It’s commonly held that not only does music up your energy level, but that it helps you heal more quickly and significantly improves your mood. In fact, studies now show that music can either improve or reinforce your mood–which gives you a better quality of life.
University of Missouri researchers found that upbeat music is sometimes all it takes to boost a person’s mood. Their study showed that participants, who were told to improve their mood, felt happier after listening to the upbeat music of Copeland, as opposed to the more morose songs of Stravinsky. Interestingly, other participants who weren’t told to impove their mood did not experience a boost in happiness while listening to music. Summed up by one researcher, “People could focus more on enjoying their experience of the journey towards happiness and not get hung up on the destination.” Happy or sad music even affects how we interpret neutral faces, according to the results of a recent study.
We can usually tell if a piece of music is particularly happy or sad, but this isn’t just a subjective idea that comes from how it makes us feel. Our brains actually respond differently to the happy and sad music, making the process much more subjective. The length of the piece of music is irrelevant. During the study, people were more likely to project happy or sad moods onto the neutral faces to match the short piece of music they were listening to. This also occurred with other facial expressions, but it happened most often with those that were more neutral.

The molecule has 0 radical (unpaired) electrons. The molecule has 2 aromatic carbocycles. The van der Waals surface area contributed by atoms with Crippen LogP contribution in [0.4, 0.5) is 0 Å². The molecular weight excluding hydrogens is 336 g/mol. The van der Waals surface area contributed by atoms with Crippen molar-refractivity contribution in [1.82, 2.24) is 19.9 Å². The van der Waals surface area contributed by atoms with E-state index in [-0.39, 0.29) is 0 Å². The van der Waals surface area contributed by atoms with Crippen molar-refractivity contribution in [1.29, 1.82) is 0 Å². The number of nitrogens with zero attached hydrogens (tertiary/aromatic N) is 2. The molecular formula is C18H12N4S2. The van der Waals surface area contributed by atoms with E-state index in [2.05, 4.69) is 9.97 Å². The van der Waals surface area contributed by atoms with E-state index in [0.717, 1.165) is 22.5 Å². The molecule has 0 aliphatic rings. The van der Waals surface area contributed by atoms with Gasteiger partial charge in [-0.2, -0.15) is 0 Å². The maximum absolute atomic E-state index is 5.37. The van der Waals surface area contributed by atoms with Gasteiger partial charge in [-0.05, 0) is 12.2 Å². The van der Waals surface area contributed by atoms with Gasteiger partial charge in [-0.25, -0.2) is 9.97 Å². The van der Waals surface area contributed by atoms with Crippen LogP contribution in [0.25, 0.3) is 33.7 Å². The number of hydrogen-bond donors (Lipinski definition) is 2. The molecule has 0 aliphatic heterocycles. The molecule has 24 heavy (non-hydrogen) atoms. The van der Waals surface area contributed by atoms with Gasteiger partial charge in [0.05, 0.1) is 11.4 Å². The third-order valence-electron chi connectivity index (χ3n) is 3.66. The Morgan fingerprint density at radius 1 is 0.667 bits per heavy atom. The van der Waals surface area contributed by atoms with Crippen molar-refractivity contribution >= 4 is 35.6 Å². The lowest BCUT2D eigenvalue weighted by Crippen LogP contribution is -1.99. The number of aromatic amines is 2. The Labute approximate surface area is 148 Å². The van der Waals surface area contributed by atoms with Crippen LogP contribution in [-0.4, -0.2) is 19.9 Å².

Music doesn’t just affect our ability to read expressions: music such as ambient noise can improve creativity. Some people love loud music in the background while they organize their days, deciding what to do and when. But if you’re doing creative work, you may reconsider the loud music as background noise. In fact, creative tasks such as writing, painting, or building something are best set to music at a moderate noise level. Actually, even more than low noise levels, ambient noise apparently enhances creativity and doesn’t put us off the way high levels of noise do. This is because moderate noise levels increase processing difficulty, which in turn promotes abstract processing, leading to higher creativity. In other words, when we struggle (but not too much) to process things as we normally would, we resort to more creative approaches. This is because loud noise overwhelms us and makes it too difficult to approach anything creatively–or at all.
So stick to moderate levels when you’re looking for heightened creativity, and choose more upbeat music to improve your mood–it truly works.